But there is always the second fact: We’re not God. We’re so confused, scared and devastated that, when really bad things happen, our helplessness defines us. That’s bad. No, that’s good. Paul wrote that God’s “power is made perfect in weakness” (2 Corinthians 12:9) and when we don’t know what to do in our pain, we turn to him. My friend, Larry Crabb, says that we should go to the dark places because it is there that Jesus meets us. He does. He always does.
My friend Steve McCoy lives in Washington State. We’ve only been together once and that was over 30 years ago. While we don’t see each other, Steve and I write regularly. (We may be the only two people in the universe who write real letters.) Recently Steve’s brother, whom he loved deeply, died unexpectedly. Steve, who is an author and incredible with words, wrote something in his grief and pain that I want to share with you. Read it with your mind, but be sure and read it with your heart too:
My unwelcome companion. You have invaded my life, uninvited, unwanted, in the shadows you have waited, until this moment to ambush me.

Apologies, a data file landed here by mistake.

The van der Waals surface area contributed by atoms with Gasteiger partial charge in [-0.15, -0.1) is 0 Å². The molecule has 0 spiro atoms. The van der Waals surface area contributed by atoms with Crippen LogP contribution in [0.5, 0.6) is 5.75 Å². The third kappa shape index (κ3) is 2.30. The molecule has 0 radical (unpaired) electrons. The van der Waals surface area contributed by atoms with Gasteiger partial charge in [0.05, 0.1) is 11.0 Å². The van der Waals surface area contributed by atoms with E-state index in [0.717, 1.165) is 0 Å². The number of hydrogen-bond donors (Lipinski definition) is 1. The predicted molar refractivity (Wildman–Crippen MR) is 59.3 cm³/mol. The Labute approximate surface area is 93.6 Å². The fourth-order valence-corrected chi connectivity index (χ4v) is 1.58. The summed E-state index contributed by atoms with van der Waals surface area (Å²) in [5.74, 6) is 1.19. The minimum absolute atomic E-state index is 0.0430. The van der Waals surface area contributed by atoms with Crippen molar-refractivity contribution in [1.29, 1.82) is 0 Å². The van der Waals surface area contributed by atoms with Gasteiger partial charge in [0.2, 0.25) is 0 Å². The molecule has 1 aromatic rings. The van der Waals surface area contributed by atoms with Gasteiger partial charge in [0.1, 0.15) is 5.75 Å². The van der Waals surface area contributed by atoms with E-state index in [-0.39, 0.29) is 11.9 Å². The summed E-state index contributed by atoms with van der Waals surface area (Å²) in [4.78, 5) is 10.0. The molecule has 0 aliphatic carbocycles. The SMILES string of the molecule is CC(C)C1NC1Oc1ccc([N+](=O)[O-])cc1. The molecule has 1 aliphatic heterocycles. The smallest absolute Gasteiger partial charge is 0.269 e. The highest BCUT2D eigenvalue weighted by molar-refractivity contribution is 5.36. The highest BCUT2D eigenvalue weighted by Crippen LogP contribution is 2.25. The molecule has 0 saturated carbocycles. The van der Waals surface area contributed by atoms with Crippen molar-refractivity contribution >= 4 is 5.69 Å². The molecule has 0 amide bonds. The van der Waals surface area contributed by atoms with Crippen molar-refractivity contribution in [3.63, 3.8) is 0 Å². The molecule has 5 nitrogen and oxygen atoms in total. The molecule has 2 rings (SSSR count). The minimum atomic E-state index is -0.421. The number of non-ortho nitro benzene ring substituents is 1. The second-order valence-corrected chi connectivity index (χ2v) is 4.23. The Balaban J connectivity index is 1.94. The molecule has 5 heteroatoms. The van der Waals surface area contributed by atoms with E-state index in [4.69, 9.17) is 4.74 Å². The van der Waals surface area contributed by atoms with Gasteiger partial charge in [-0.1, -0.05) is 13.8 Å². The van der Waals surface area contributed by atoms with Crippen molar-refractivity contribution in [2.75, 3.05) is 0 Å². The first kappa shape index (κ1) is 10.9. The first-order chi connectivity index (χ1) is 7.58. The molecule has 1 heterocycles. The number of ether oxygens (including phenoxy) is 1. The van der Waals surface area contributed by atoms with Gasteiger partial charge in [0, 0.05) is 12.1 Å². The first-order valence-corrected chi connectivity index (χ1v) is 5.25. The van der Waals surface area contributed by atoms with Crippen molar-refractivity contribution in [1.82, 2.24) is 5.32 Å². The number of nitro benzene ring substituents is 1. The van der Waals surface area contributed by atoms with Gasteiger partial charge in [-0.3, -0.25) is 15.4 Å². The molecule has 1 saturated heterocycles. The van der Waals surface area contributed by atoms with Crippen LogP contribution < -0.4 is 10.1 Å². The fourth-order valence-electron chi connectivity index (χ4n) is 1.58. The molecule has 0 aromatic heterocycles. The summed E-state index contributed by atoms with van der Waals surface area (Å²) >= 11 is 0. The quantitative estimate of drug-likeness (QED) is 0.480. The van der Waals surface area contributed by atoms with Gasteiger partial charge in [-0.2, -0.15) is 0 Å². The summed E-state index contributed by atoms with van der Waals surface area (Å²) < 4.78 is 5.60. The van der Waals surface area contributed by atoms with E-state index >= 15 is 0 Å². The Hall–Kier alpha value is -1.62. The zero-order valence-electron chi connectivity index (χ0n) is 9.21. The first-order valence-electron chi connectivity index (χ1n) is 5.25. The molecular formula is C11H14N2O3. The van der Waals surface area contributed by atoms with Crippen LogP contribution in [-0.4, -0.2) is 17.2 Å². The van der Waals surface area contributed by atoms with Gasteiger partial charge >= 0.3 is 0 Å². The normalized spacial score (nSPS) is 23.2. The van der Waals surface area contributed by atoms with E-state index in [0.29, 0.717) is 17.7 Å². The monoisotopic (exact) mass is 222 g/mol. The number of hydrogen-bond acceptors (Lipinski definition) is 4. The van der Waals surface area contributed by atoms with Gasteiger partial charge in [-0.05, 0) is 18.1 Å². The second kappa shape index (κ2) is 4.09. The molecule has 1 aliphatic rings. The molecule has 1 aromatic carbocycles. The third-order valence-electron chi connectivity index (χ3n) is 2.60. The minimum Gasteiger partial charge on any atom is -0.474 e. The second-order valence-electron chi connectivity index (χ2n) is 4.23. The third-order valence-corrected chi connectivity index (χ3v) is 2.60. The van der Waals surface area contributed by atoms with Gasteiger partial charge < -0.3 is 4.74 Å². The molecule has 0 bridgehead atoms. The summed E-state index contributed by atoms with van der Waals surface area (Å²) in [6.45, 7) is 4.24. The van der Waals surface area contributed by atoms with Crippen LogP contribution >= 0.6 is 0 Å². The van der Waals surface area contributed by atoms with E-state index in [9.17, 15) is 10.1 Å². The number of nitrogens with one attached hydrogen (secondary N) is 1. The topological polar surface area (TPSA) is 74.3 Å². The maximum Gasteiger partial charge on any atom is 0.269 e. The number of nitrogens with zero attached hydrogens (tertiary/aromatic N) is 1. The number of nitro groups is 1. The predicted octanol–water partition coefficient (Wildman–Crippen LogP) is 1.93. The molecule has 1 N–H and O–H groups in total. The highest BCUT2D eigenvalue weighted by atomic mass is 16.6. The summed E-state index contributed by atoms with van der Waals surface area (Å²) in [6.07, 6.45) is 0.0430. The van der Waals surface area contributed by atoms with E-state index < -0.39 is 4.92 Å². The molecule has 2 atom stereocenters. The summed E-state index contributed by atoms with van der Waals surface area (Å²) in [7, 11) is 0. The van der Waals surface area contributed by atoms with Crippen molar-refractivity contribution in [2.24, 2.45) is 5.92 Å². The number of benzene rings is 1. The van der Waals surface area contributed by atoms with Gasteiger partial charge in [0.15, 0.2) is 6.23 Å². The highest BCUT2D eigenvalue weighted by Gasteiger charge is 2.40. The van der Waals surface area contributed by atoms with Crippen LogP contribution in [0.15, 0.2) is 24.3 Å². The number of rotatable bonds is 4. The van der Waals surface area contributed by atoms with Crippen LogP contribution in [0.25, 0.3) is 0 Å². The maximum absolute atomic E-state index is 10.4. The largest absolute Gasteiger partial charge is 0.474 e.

Now you have overtaken me with a ferocity of a predator subduing the prey. I am overcome.
The hopes I once held, the dreams I once nurtured, now shattered and broken. They lie in pieces at my feet mingled with the fragments of my life. I am undone.
My wounds are deep, they are beyond repair by bandages and ointment. Dread and gloom now greet me each morning. Desperately I try to escape your grip, to tear you away from my heart.
Nothing helps. There is nowhere to get away. If I shove you aside, try to push you away, you only conceal yourself within me, eventually expressing your displeasure in ugly and destructive ways.
So it is I surrender to you. Come now, sit here beside me. Up close. You will be my companion. We will walk together. I will bathe myself in the tears and let despair purge me. I will wrap my arms around you and hold you close. You will become part of who I am.
We will become friends, you and I. But know this, you are not my master. I will not make my home in despair and hopelessness. Together, we will journey this path, a path that will once again lead to delight and gladness.
I know this to be true because of the one who traveled with you long before me. I trust him. I trust the journey will lead to new hopes, to new dreams, just as he promised. You mustn’t leave, for in you my memories and pleasures of yesterday reside. And they are very much a part of me. But together, we will press on. The path may be difficult, filled with distress. I will fall to my knees many times. But we will once again arise and move forward. Ever so slowly to the hope that lies ahead.
Well, this is an “up” letter. Sorry.
Actually, I’ve been thinking about what I wrote a lot of late and…he told me to tell you.